How to Breed Little Bookworms

Literature opened doors that allowed my kids to explore the development of their own values

M. M. De Voe
Moms Don’t Have Time to Write
6 min readJun 2, 2021


lots of old children’s book spines on a bookshelf, needs dusting

I was a teenage bookworm, one of those kids never seen without a paperback. I read while walking, read in trees, and always took my lunch and recess in the school library. My teachers handed me “special” books they could not give to the rest of the class.

I read voraciously and was, for my age, oddly discriminative: a book had to keep my attention only past the first paragraph and then I would finish it, no matter what. I grew up to become a writer and got my MFA from Columbia. I never stopped reading.

When I had kids, I was told people read while nursing. I tried, but breastfeeding was too exhausting. My mind made mush out of the words on the page. I re-read paragraphs, sentences, and nothing stuck. Strings of letters turned decorative: garlands of tiny spiders, waiting around for Halloween. I grew fearful I would never read again.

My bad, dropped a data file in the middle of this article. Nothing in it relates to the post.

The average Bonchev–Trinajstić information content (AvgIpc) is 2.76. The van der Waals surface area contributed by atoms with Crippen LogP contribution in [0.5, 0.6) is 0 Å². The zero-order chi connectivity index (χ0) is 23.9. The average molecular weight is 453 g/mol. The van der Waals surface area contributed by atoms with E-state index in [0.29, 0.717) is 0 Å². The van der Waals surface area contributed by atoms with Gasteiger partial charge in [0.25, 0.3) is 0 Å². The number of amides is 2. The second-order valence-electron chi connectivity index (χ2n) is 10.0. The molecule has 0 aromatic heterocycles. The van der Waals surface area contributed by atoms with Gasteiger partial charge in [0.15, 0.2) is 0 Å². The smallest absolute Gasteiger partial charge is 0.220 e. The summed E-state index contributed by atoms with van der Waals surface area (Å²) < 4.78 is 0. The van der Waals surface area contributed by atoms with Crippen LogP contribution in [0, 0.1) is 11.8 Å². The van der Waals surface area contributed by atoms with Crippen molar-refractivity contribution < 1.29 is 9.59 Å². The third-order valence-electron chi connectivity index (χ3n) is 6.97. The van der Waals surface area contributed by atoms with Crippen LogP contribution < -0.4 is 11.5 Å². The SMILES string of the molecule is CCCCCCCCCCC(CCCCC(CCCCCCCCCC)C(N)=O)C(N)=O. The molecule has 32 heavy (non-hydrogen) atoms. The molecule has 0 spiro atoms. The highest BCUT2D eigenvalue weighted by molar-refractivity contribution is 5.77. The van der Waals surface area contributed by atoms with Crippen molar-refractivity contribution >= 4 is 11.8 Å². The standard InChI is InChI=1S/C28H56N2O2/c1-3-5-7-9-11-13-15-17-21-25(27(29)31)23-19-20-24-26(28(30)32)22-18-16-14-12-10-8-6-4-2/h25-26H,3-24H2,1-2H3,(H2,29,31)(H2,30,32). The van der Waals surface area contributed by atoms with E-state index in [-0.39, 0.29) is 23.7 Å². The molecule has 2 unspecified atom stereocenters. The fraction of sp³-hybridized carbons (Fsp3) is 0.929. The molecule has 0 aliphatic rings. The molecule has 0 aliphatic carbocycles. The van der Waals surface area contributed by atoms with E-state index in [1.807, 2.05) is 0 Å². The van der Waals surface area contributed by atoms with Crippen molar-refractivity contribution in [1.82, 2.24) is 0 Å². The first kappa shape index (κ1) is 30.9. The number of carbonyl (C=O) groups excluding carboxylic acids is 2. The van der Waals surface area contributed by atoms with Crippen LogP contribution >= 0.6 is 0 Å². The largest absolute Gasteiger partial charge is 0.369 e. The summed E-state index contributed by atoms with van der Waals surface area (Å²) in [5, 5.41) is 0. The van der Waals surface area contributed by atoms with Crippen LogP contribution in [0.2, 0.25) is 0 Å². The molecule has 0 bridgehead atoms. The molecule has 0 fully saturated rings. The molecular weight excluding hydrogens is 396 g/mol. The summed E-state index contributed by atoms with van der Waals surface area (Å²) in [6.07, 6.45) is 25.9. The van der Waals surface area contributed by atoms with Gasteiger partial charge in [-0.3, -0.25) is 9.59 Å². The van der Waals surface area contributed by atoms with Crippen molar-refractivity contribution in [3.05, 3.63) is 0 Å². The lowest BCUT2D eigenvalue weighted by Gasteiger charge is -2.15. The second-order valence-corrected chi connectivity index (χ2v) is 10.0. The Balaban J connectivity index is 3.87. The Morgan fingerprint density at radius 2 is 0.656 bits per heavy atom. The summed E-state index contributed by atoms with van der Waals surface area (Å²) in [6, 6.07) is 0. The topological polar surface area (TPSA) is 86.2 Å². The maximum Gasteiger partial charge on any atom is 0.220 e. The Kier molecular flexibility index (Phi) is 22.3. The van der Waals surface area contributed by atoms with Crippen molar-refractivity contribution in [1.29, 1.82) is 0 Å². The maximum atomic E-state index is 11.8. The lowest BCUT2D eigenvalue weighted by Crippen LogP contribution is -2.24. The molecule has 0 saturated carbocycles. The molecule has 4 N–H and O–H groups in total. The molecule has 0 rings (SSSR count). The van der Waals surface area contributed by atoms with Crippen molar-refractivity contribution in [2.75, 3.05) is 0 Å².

Fearful, yes. Dumb, no.

If I couldn’t read while nursing, I thought, why didn’t I read during playtime? My infant son was active, alert, eager to stare at the weird dangly toys we hung over his head (why do humans do this and what is it supposed to represent — jungle blossoms, fruit?) and I took this opportunity to sink into a cushion and open up the novel I’d been reading before the little guy emerged into the world: Atonement by Ian McEwan. Great book.

Ah, but the guilt was real: When I turned away from my baby to read, my conscience burned! I couldn’t remain in the room without interacting with the little dude. What to do? Suddenly, inspiration struck.

I would read aloud. To him.

Thus began an eighteen-year odyssey (so far) of reading my library aloud to my kids. A friend had given me Harold Bloom’s Stories and Poems for Extremely Intelligent Children of All Ages and I read it to the little man from cover to cover. I got far more out of this than my six-month-old infant, but he was happy to pretend I was background music while he batted at the dangling star-moon thing (seriously, why?).